Students March to White House to Call for Social Change

The group of frustrated young people came together from far and wide to demand politicians address injustice.

The “Our Generation, Our Choice" rally protested racial profiling, the criminal-justice system, climate change, and immigration with a march through downtown D.C. (Emily Jan)

On a chilly Monday morning, a couple hundred young men and women marched to the White House. Into megaphones they yelled “No justice no peace, no racist police” and “No borders! No nations! Stop the deportations!” Among the protesters were a 19-year-old from Cheyenne tribal land in North Dakota who rode his first plane to be here, a local organizer born in South Korea, and a woman pushing a two-seated stroller—both of her kids holding a sign that read “Black lives matter.”

The crowd protested on a host of issues, including racial profiling, the criminal-justice system, climate change, and immigration. Though the topics varied, the majority of the protesters were young. The rally was called “Our Generation, Our Choice.” It was planned by several youth groups, including Million Hoodies Movement for Justice, the Fossil Fuel Divestment Student Network, and All the issues have been recurring themes in the presidential debates of late. And while there seemed to be few GOP sympathizers in the crowd—but a lot of Bernie Sanders stickers—the marchers were upset with politicians in general.

David Chung, 24 (Emily Jan)

Protesters said neither side has worked hard enough to solve these issues, either because of political concessions or lack of will. “Politicians are not acting,” says David Chung, who lives in New York and works with United We Dream, an immigrants' rights organization.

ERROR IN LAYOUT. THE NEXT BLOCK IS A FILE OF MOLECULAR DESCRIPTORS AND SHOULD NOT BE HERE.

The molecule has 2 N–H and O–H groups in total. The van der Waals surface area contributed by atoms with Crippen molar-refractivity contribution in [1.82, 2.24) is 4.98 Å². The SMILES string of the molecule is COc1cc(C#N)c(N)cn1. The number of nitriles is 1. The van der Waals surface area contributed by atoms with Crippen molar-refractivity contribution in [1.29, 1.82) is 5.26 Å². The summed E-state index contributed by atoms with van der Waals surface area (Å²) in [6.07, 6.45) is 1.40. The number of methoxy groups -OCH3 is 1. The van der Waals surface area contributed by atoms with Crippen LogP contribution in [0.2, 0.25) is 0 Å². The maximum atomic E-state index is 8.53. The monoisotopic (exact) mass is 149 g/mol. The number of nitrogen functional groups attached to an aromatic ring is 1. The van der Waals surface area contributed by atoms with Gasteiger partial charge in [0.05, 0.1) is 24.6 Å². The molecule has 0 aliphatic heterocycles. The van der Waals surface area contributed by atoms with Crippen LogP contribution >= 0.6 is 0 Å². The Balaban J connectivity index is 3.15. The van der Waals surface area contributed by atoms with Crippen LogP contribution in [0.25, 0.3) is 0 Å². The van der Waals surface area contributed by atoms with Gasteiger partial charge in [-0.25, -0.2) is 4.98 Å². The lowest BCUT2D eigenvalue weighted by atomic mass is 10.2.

The march lasted about two hours. The single most unifying theme seemed to be the angst felt by young people over climate change, the need for immigration reform, and a racially biased criminal-justice system, all as status quo issues that need addressing. Below are some of the people who rallied Monday morning.

Devontae Torriente, 18, attends American University and wants to study law. He organizes with the Million Hoodies Movement for Justice, a racial-justice group that formed after the shooting of Trayvon Martin. “Our lives are at stake with this issue,” Torriente says of racial profiling.

Devontae Torriente, 18 (Emily Jan)

Madelynn Taylor, 21, is part of a group forming at Williams College that educates white students on how they can help in the racial-justice movement. “There's so much still to learn about what you do and how you affect other people."

Madelynn Taylor, 21 (Emily Jan)
Trenton Casillas-Bakeberg, 19 (Emily Jan)

Trenton Casillas-Bakeberg, 19, and Jasilyn Charger, 19 (below), are both members of the Cheyenne River Sioux Tribe near Eagle Butte, South Dakota. Casillas-Bakeberg says he founded a group called the One Mind Youth Movement, which focuses on social threats to Native American youth, like alcoholism, poverty, and high rates of suicide. “We’re losing kids as young as 11 to killing themselves,” Casillas-Bakeberg says.

Jasilyn Charger came to D.C. from her home on the Cheyenne River reservation. "We're here to give a voice to our community. Just because you're on the reservation doesn't mean you don't have a voice."

Jasilyn Charger, 19 (Emily Jan)
Guillermo Barreto-Corona, 18 (Emily Jan)

Guillermo Barreto-Corona, 18, grew up in Washington state. His mother and father migrated from Jalisco, Mexico, and he says he fears every day they drive to work that they might be stopped by law enforcement and deported. He is part of the Dreamer movement, and has been marching for immigration reform for more than a year. “Our leaders talk around the subject,” he says. “What we want now is aggressive change.”

Maybelline McCoy, of D.C. has taken her two toddlers, Malakai and Amayah McCoy, to many protests. "They are the future, and they need to be involved right now,” McCoy says. “It's crucial."

Amayah and Malakai McCoy (Emily Jan)